Till recently, one of the most delightful moments on a train journey through the western suburbs of Mumbai, was passing through Vile Parle station and inhaling the delicious baking smells that used to waft in to the train. The aroma was that of the Parle G biscuits being baked at the Parle factory, located near the station. But, with the closure of the iconic 87 year old factory, came an end to a fragrant era. While, Parle G will continue manufacturing its much loved biscuits from its other factories across the country, the Parle factory at Vile Parle would be deeply missed.
Over the recent years, a number of iconic Indian establishments and brands have shut shop or stopped production across the country, due to legal issues, falling sales, competition, or not being able to stand up to the times. While modern businesses constantly fold up, and not much thought is given to them, these are icons that have served the country for decades, and have left behind nostalgic memories. We pay tribute to some of them:
HMT watches: Much before Titan, Swatch, Omega, Casio, and the rest of the popular watch brands told time, HMT adorned our wrists and dominated the watch market. The watch maker set up its first factory in Bangalore in 1961, in collaboration with Japan’s Citizen Watch Co, and the first batch of the Hand Wound Wrist Watches manufactured by HMT, was released by the then PM Jawaharlal Nehru. The watches continued to be an integral part of the average Indian attire in the 60’s, 70’s and 80’s until competition and technological changes led to the watch maker facing growing losses. HMT Watches finally chimed its last in May, this year as it shut down its last manufacturing unit in Tumakuru.
Gold Spot: When foreign brands such as Coca Cola and PepsiCo exited the Indian market in the late 1970s, because the Foreign Exchange Regulation Act (FERA) was making it difficult for them to continue in the country, Parle decided to launch its own line of soft drinks. Gold Spot, with the tag line ‘The Zing Thing’, was one of them. The drink, along with Limca and Thumbs Up, gained popularity in the country, and was much sought after by youngsters, and the older generation alike. With the re-entry of Coca Cola in the 1990’s, came the slow decline of the soft drinks. Parle sold its soft drinks to Coca-Cola in 1993, and, while the other two ( Limca and Thumbs Up) still remain in the market, the much loved Gold Spot was withdrawn to make space for Fanta.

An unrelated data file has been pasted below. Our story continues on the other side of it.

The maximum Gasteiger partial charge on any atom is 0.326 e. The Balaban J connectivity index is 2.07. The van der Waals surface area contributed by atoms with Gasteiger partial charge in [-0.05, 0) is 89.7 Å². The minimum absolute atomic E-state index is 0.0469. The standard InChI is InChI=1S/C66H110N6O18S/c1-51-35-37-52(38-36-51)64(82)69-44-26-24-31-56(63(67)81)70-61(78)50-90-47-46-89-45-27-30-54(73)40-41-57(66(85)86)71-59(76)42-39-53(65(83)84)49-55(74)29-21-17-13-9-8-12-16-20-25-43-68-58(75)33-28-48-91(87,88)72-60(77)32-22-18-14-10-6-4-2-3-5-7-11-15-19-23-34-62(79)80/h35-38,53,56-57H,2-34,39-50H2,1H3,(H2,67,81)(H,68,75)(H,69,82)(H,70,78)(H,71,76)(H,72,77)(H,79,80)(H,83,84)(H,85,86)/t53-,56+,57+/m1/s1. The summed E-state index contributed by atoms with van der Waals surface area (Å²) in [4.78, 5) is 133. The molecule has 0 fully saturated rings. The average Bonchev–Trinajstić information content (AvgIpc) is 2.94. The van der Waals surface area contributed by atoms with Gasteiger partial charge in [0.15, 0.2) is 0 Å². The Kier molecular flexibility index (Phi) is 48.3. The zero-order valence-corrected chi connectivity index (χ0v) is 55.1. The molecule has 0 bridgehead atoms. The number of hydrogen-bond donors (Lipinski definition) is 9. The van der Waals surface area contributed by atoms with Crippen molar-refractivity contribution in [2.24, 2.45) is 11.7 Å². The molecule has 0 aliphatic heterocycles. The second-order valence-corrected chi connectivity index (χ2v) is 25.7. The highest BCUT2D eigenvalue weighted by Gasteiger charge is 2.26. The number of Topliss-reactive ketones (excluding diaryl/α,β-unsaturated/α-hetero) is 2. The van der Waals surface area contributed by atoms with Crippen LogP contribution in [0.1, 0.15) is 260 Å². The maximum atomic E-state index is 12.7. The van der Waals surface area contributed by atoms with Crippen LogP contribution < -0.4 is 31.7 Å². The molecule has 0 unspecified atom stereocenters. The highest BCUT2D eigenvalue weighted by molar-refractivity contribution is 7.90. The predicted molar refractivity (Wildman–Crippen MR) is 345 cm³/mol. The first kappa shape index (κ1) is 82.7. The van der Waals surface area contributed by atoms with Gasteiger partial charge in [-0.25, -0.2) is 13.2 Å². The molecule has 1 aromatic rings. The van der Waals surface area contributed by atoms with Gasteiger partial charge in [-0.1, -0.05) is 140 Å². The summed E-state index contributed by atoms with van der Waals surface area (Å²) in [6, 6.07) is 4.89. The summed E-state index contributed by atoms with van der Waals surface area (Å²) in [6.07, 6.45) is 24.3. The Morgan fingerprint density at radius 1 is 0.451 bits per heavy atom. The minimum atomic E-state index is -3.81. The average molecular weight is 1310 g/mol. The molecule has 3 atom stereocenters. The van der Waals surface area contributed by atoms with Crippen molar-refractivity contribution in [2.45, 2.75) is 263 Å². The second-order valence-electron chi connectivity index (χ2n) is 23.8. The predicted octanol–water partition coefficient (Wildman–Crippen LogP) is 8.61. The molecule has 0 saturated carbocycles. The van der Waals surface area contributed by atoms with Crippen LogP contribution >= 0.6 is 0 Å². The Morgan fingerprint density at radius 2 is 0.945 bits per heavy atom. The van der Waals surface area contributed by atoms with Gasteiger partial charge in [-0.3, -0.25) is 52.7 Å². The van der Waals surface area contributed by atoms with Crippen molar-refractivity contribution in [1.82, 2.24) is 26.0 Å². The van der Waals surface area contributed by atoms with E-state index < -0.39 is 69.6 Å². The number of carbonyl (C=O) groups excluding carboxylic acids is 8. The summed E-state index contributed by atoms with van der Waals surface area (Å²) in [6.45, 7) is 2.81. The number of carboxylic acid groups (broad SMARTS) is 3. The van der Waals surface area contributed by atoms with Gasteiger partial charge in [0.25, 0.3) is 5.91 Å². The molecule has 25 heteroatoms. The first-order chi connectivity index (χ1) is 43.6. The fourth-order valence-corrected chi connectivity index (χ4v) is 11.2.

Rhythm House: With the shutting of Mumbai’s Rhythm House came the end of a golden era for music lovers and city dwellers. The shop, which was established in 1948, offered its patrons a wide collection of Indian and western music, across all genres – filmy, non-filmy, classical and modern. Customers and passersby would walk in to browse through the albums of their favourite artists. And, if they could not find what they were looking for, it would be ordered for them. But, with the advent of technology, MP3s, downloadable music and Apple’s Music Store, the music shop started to feel the heat. After facing much losses and trying to stay afloat, it finally downed its shutters in March, 2016.